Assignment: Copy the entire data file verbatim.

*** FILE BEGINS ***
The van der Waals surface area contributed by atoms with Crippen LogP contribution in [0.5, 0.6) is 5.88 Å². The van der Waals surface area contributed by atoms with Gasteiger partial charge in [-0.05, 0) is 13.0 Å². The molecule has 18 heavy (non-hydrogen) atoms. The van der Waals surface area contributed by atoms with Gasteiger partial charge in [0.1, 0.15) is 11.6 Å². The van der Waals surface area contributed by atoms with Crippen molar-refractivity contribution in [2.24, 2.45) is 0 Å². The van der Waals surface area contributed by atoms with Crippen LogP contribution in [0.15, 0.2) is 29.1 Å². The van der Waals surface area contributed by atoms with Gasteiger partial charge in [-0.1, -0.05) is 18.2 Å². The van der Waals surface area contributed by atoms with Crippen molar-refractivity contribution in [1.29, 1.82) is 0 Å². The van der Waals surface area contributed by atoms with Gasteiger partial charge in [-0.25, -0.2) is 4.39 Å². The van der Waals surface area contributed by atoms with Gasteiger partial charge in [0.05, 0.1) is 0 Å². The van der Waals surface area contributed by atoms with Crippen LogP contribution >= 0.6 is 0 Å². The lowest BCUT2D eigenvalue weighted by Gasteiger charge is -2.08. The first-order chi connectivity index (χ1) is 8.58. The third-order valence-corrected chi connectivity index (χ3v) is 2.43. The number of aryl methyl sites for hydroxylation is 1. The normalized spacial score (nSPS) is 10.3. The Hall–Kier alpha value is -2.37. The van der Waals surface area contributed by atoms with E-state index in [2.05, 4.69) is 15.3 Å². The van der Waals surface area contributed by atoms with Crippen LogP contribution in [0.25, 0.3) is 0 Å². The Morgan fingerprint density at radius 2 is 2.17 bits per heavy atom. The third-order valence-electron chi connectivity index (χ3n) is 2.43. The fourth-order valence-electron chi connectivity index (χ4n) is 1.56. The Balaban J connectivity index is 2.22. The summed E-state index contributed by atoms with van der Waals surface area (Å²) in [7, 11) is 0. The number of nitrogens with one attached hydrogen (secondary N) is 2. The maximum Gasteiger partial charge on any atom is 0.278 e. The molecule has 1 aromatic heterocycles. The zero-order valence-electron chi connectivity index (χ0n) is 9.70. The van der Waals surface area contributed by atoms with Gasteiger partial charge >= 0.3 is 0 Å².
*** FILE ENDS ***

The van der Waals surface area contributed by atoms with Crippen LogP contribution in [0.5, 0.6) is 5.88 Å². The van der Waals surface area contributed by atoms with Gasteiger partial charge in [-0.05, 0) is 13.0 Å². The molecule has 18 heavy (non-hydrogen) atoms. The van der Waals surface area contributed by atoms with Gasteiger partial charge in [0.1, 0.15) is 11.6 Å². The van der Waals surface area contributed by atoms with Crippen molar-refractivity contribution in [2.24, 2.45) is 0 Å². The van der Waals surface area contributed by atoms with Crippen LogP contribution in [0.15, 0.2) is 29.1 Å². The van der Waals surface area contributed by atoms with Gasteiger partial charge in [-0.1, -0.05) is 18.2 Å². The van der Waals surface area contributed by atoms with Crippen molar-refractivity contribution in [1.29, 1.82) is 0 Å². The van der Waals surface area contributed by atoms with Gasteiger partial charge in [-0.25, -0.2) is 4.39 Å². The van der Waals surface area contributed by atoms with Gasteiger partial charge in [0.05, 0.1) is 0 Å². The van der Waals surface area contributed by atoms with Crippen LogP contribution >= 0.6 is 0 Å². The lowest BCUT2D eigenvalue weighted by Gasteiger charge is -2.08. The first-order chi connectivity index (χ1) is 8.58. The third-order valence-corrected chi connectivity index (χ3v) is 2.43. The number of aryl methyl sites for hydroxylation is 1. The normalized spacial score (nSPS) is 10.3. The Hall–Kier alpha value is -2.37. The van der Waals surface area contributed by atoms with E-state index in [2.05, 4.69) is 15.3 Å². The van der Waals surface area contributed by atoms with Crippen LogP contribution in [0.25, 0.3) is 0 Å². The Morgan fingerprint density at radius 2 is 2.17 bits per heavy atom. The third-order valence-electron chi connectivity index (χ3n) is 2.43. The fourth-order valence-electron chi connectivity index (χ4n) is 1.56. The Balaban J connectivity index is 2.22. The summed E-state index contributed by atoms with van der Waals surface area (Å²) in [7, 11) is 0. The number of nitrogens with one attached hydrogen (secondary N) is 2. The maximum Gasteiger partial charge on any atom is 0.278 e. The molecule has 1 aromatic heterocycles. The zero-order valence-electron chi connectivity index (χ0n) is 9.70. The van der Waals surface area contributed by atoms with Gasteiger partial charge >= 0.3 is 0 Å².